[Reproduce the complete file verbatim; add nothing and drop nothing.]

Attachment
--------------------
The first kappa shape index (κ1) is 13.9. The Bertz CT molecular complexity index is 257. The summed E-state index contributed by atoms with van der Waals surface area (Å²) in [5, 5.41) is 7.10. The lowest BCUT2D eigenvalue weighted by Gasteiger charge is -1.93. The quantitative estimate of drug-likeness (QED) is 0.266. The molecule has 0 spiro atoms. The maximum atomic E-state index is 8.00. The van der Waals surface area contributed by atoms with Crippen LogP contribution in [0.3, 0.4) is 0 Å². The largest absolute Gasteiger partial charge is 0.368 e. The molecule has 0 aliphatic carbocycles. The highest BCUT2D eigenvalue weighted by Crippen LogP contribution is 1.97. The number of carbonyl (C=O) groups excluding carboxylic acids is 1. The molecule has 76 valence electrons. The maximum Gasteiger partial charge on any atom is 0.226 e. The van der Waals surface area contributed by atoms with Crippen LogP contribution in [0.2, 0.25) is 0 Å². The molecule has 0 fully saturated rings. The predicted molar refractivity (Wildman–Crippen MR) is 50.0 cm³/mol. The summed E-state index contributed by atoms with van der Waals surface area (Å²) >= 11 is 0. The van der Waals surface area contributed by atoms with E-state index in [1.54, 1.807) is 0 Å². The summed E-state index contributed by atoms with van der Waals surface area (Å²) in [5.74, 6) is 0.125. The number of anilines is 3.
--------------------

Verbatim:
The first kappa shape index (κ1) is 13.9. The Bertz CT molecular complexity index is 257. The summed E-state index contributed by atoms with van der Waals surface area (Å²) in [5, 5.41) is 7.10. The lowest BCUT2D eigenvalue weighted by Gasteiger charge is -1.93. The quantitative estimate of drug-likeness (QED) is 0.266. The molecule has 0 spiro atoms. The maximum atomic E-state index is 8.00. The van der Waals surface area contributed by atoms with Crippen LogP contribution in [0.3, 0.4) is 0 Å². The largest absolute Gasteiger partial charge is 0.368 e. The molecule has 0 aliphatic carbocycles. The highest BCUT2D eigenvalue weighted by Crippen LogP contribution is 1.97. The number of carbonyl (C=O) groups excluding carboxylic acids is 1. The molecule has 76 valence electrons. The maximum Gasteiger partial charge on any atom is 0.226 e. The van der Waals surface area contributed by atoms with Crippen LogP contribution in [0.2, 0.25) is 0 Å². The molecule has 0 fully saturated rings. The predicted molar refractivity (Wildman–Crippen MR) is 50.0 cm³/mol. The summed E-state index contributed by atoms with van der Waals surface area (Å²) >= 11 is 0. The van der Waals surface area contributed by atoms with E-state index in [1.54, 1.807) is 0 Å². The summed E-state index contributed by atoms with van der Waals surface area (Å²) in [5.74, 6) is 0.125. The number of anilines is 3.